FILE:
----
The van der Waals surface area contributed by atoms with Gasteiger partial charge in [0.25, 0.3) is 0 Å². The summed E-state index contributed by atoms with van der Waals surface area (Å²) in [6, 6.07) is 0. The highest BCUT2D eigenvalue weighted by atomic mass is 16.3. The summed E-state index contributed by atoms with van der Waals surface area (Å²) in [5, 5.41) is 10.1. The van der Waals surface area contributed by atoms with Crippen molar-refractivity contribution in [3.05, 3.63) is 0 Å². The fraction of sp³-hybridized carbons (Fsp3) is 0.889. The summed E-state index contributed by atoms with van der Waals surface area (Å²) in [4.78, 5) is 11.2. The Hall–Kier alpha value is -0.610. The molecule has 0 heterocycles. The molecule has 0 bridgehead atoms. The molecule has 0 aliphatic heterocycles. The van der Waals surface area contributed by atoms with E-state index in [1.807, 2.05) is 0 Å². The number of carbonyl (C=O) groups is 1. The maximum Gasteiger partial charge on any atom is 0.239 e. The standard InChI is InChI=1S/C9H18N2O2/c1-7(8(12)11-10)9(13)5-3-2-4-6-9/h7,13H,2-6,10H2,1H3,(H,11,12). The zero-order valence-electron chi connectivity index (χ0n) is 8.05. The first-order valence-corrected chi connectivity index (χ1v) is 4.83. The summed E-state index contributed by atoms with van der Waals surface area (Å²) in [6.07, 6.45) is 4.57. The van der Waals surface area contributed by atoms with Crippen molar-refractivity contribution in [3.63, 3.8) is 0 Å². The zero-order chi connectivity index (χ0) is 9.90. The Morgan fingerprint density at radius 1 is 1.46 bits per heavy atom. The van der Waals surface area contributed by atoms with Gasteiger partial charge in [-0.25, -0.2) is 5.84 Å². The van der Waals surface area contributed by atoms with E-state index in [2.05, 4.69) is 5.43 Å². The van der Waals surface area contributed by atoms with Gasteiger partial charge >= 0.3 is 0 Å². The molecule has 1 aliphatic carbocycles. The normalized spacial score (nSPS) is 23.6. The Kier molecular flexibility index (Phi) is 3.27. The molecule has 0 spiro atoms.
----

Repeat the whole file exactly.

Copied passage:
The van der Waals surface area contributed by atoms with Gasteiger partial charge in [0.25, 0.3) is 0 Å². The summed E-state index contributed by atoms with van der Waals surface area (Å²) in [6, 6.07) is 0. The highest BCUT2D eigenvalue weighted by atomic mass is 16.3. The summed E-state index contributed by atoms with van der Waals surface area (Å²) in [5, 5.41) is 10.1. The van der Waals surface area contributed by atoms with Crippen molar-refractivity contribution in [3.05, 3.63) is 0 Å². The fraction of sp³-hybridized carbons (Fsp3) is 0.889. The summed E-state index contributed by atoms with van der Waals surface area (Å²) in [4.78, 5) is 11.2. The Hall–Kier alpha value is -0.610. The molecule has 0 heterocycles. The molecule has 0 bridgehead atoms. The molecule has 0 aliphatic heterocycles. The van der Waals surface area contributed by atoms with E-state index in [1.807, 2.05) is 0 Å². The number of carbonyl (C=O) groups is 1. The maximum Gasteiger partial charge on any atom is 0.239 e. The standard InChI is InChI=1S/C9H18N2O2/c1-7(8(12)11-10)9(13)5-3-2-4-6-9/h7,13H,2-6,10H2,1H3,(H,11,12). The zero-order valence-electron chi connectivity index (χ0n) is 8.05. The first-order valence-corrected chi connectivity index (χ1v) is 4.83. The summed E-state index contributed by atoms with van der Waals surface area (Å²) in [6.07, 6.45) is 4.57. The van der Waals surface area contributed by atoms with Crippen molar-refractivity contribution in [3.63, 3.8) is 0 Å². The zero-order chi connectivity index (χ0) is 9.90. The Morgan fingerprint density at radius 1 is 1.46 bits per heavy atom. The van der Waals surface area contributed by atoms with Gasteiger partial charge in [-0.25, -0.2) is 5.84 Å². The van der Waals surface area contributed by atoms with E-state index in [2.05, 4.69) is 5.43 Å². The van der Waals surface area contributed by atoms with Gasteiger partial charge >= 0.3 is 0 Å². The molecule has 1 aliphatic carbocycles. The normalized spacial score (nSPS) is 23.6. The Kier molecular flexibility index (Phi) is 3.27. The molecule has 0 spiro atoms.